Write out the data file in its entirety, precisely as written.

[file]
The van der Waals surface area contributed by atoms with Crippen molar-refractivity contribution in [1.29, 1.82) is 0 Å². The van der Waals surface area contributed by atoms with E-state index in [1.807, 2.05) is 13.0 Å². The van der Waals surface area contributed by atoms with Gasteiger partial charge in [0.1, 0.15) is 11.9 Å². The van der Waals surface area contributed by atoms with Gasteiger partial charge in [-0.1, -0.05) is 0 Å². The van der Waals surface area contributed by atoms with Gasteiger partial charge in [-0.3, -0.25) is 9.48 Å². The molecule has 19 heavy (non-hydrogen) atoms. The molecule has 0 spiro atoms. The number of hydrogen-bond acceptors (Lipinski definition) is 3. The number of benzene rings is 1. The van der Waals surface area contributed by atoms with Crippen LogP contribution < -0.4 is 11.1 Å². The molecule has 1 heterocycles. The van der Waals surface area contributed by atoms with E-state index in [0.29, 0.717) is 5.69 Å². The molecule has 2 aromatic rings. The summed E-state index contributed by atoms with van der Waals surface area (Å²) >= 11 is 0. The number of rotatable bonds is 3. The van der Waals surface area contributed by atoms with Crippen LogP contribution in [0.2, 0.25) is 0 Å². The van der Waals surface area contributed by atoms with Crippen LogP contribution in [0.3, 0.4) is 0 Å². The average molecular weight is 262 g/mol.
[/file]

The van der Waals surface area contributed by atoms with Crippen molar-refractivity contribution in [1.29, 1.82) is 0 Å². The van der Waals surface area contributed by atoms with E-state index in [1.807, 2.05) is 13.0 Å². The van der Waals surface area contributed by atoms with Gasteiger partial charge in [0.1, 0.15) is 11.9 Å². The van der Waals surface area contributed by atoms with Gasteiger partial charge in [-0.1, -0.05) is 0 Å². The van der Waals surface area contributed by atoms with Gasteiger partial charge in [-0.3, -0.25) is 9.48 Å². The molecule has 19 heavy (non-hydrogen) atoms. The molecule has 0 spiro atoms. The number of hydrogen-bond acceptors (Lipinski definition) is 3. The number of benzene rings is 1. The van der Waals surface area contributed by atoms with Crippen LogP contribution < -0.4 is 11.1 Å². The molecule has 1 heterocycles. The van der Waals surface area contributed by atoms with E-state index in [0.29, 0.717) is 5.69 Å². The molecule has 2 aromatic rings. The summed E-state index contributed by atoms with van der Waals surface area (Å²) >= 11 is 0. The number of rotatable bonds is 3. The van der Waals surface area contributed by atoms with Crippen LogP contribution in [0.2, 0.25) is 0 Å². The van der Waals surface area contributed by atoms with Crippen LogP contribution in [0.3, 0.4) is 0 Å². The average molecular weight is 262 g/mol.